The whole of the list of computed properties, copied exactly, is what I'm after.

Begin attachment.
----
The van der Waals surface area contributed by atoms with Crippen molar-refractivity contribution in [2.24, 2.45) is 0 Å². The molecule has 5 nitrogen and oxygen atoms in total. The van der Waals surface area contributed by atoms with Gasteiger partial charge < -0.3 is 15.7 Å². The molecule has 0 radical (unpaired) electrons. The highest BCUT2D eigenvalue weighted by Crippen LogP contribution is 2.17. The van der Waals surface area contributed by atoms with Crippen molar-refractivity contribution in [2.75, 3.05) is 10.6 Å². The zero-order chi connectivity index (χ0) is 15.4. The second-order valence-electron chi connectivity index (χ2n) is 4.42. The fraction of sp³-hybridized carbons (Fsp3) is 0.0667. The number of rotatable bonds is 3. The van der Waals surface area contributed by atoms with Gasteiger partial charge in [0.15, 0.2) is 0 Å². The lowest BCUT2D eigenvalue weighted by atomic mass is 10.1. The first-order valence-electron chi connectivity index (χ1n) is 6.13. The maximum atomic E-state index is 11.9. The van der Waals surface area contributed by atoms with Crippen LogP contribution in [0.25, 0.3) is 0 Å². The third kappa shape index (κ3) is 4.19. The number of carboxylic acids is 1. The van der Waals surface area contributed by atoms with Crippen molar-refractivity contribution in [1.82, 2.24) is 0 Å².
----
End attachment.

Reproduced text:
The van der Waals surface area contributed by atoms with Crippen molar-refractivity contribution in [2.24, 2.45) is 0 Å². The molecule has 5 nitrogen and oxygen atoms in total. The van der Waals surface area contributed by atoms with Gasteiger partial charge < -0.3 is 15.7 Å². The molecule has 0 radical (unpaired) electrons. The highest BCUT2D eigenvalue weighted by Crippen LogP contribution is 2.17. The van der Waals surface area contributed by atoms with Crippen molar-refractivity contribution in [2.75, 3.05) is 10.6 Å². The zero-order chi connectivity index (χ0) is 15.4. The second-order valence-electron chi connectivity index (χ2n) is 4.42. The fraction of sp³-hybridized carbons (Fsp3) is 0.0667. The number of rotatable bonds is 3. The van der Waals surface area contributed by atoms with Gasteiger partial charge in [0.15, 0.2) is 0 Å². The lowest BCUT2D eigenvalue weighted by atomic mass is 10.1. The first-order valence-electron chi connectivity index (χ1n) is 6.13. The maximum atomic E-state index is 11.9. The van der Waals surface area contributed by atoms with Crippen LogP contribution in [0.25, 0.3) is 0 Å². The third kappa shape index (κ3) is 4.19. The number of carboxylic acids is 1. The van der Waals surface area contributed by atoms with Crippen molar-refractivity contribution in [1.82, 2.24) is 0 Å².